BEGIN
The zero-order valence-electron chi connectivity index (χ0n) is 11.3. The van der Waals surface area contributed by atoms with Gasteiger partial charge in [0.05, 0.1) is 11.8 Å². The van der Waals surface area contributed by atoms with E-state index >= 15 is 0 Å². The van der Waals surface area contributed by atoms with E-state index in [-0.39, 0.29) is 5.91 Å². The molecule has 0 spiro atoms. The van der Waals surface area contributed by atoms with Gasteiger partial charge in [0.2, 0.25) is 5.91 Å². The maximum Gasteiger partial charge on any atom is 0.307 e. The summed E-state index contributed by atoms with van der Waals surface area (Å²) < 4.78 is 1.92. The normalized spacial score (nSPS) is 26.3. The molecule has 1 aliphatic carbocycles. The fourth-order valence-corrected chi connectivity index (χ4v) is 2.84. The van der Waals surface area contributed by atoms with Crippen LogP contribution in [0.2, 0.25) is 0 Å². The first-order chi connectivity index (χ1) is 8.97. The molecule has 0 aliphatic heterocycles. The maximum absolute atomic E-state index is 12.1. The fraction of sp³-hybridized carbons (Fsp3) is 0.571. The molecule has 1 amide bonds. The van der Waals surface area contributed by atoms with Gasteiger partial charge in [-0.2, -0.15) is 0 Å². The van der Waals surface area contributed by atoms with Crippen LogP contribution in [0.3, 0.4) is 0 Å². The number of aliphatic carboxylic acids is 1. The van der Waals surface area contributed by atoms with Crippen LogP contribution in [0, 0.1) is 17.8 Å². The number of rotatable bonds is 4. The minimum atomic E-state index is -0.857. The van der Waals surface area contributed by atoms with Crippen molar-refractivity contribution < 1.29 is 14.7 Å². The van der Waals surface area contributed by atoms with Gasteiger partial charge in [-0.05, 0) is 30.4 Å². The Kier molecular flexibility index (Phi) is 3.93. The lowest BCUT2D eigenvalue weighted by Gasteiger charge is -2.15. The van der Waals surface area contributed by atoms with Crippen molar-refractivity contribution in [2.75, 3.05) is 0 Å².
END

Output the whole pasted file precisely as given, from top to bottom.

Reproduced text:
The zero-order valence-electron chi connectivity index (χ0n) is 11.3. The van der Waals surface area contributed by atoms with Gasteiger partial charge in [0.05, 0.1) is 11.8 Å². The van der Waals surface area contributed by atoms with E-state index >= 15 is 0 Å². The van der Waals surface area contributed by atoms with E-state index in [-0.39, 0.29) is 5.91 Å². The molecule has 0 spiro atoms. The van der Waals surface area contributed by atoms with Gasteiger partial charge in [0.2, 0.25) is 5.91 Å². The maximum Gasteiger partial charge on any atom is 0.307 e. The summed E-state index contributed by atoms with van der Waals surface area (Å²) < 4.78 is 1.92. The normalized spacial score (nSPS) is 26.3. The molecule has 1 aliphatic carbocycles. The fourth-order valence-corrected chi connectivity index (χ4v) is 2.84. The van der Waals surface area contributed by atoms with Crippen LogP contribution in [0.2, 0.25) is 0 Å². The first-order chi connectivity index (χ1) is 8.97. The molecule has 0 aliphatic heterocycles. The maximum absolute atomic E-state index is 12.1. The fraction of sp³-hybridized carbons (Fsp3) is 0.571. The molecule has 1 amide bonds. The van der Waals surface area contributed by atoms with Gasteiger partial charge in [-0.2, -0.15) is 0 Å². The van der Waals surface area contributed by atoms with Crippen LogP contribution in [0.3, 0.4) is 0 Å². The number of aliphatic carboxylic acids is 1. The van der Waals surface area contributed by atoms with Crippen LogP contribution in [0, 0.1) is 17.8 Å². The number of rotatable bonds is 4. The minimum atomic E-state index is -0.857. The van der Waals surface area contributed by atoms with Crippen molar-refractivity contribution < 1.29 is 14.7 Å². The van der Waals surface area contributed by atoms with Gasteiger partial charge in [-0.05, 0) is 30.4 Å². The Kier molecular flexibility index (Phi) is 3.93. The lowest BCUT2D eigenvalue weighted by Gasteiger charge is -2.15. The van der Waals surface area contributed by atoms with Crippen molar-refractivity contribution in [2.75, 3.05) is 0 Å².